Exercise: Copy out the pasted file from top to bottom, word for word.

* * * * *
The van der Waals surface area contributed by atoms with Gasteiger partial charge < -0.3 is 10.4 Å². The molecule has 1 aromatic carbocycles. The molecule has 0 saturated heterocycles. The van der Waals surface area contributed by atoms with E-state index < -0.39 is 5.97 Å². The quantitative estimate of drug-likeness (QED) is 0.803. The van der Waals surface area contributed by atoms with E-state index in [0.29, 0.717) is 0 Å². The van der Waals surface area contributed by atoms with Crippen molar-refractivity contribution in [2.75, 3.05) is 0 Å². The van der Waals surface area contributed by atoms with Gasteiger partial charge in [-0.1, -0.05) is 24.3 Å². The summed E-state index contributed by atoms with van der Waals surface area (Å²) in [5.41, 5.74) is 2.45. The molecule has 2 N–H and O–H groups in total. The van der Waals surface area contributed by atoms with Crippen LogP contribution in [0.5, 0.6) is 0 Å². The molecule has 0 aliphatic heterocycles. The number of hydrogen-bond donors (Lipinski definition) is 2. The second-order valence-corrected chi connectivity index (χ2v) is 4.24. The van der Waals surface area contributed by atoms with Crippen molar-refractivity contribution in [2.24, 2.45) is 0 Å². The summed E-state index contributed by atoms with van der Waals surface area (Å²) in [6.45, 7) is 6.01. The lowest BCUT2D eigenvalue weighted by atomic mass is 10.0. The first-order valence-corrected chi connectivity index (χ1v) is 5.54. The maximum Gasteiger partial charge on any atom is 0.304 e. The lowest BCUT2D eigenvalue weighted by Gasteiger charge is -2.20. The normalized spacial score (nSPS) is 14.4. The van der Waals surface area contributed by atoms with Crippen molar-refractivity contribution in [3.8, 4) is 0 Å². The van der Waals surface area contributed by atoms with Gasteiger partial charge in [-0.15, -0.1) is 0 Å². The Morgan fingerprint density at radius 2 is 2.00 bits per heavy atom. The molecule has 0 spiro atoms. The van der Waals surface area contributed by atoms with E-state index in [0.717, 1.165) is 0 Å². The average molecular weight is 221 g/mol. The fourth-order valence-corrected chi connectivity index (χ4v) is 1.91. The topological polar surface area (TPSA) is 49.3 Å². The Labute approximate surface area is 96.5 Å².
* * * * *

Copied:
The van der Waals surface area contributed by atoms with Gasteiger partial charge < -0.3 is 10.4 Å². The molecule has 1 aromatic carbocycles. The molecule has 0 saturated heterocycles. The van der Waals surface area contributed by atoms with E-state index < -0.39 is 5.97 Å². The quantitative estimate of drug-likeness (QED) is 0.803. The van der Waals surface area contributed by atoms with E-state index in [0.29, 0.717) is 0 Å². The van der Waals surface area contributed by atoms with Crippen molar-refractivity contribution in [2.75, 3.05) is 0 Å². The van der Waals surface area contributed by atoms with Gasteiger partial charge in [-0.1, -0.05) is 24.3 Å². The summed E-state index contributed by atoms with van der Waals surface area (Å²) in [5.41, 5.74) is 2.45. The molecule has 2 N–H and O–H groups in total. The van der Waals surface area contributed by atoms with Crippen LogP contribution in [0.5, 0.6) is 0 Å². The molecule has 0 aliphatic heterocycles. The number of hydrogen-bond donors (Lipinski definition) is 2. The second-order valence-corrected chi connectivity index (χ2v) is 4.24. The van der Waals surface area contributed by atoms with Crippen molar-refractivity contribution in [2.24, 2.45) is 0 Å². The summed E-state index contributed by atoms with van der Waals surface area (Å²) in [6.45, 7) is 6.01. The lowest BCUT2D eigenvalue weighted by atomic mass is 10.0. The first-order valence-corrected chi connectivity index (χ1v) is 5.54. The maximum Gasteiger partial charge on any atom is 0.304 e. The lowest BCUT2D eigenvalue weighted by Gasteiger charge is -2.20. The normalized spacial score (nSPS) is 14.4. The van der Waals surface area contributed by atoms with Crippen molar-refractivity contribution in [3.8, 4) is 0 Å². The van der Waals surface area contributed by atoms with Gasteiger partial charge in [-0.15, -0.1) is 0 Å². The Morgan fingerprint density at radius 2 is 2.00 bits per heavy atom. The molecule has 0 spiro atoms. The van der Waals surface area contributed by atoms with E-state index in [0.717, 1.165) is 0 Å². The average molecular weight is 221 g/mol. The fourth-order valence-corrected chi connectivity index (χ4v) is 1.91. The topological polar surface area (TPSA) is 49.3 Å². The Labute approximate surface area is 96.5 Å².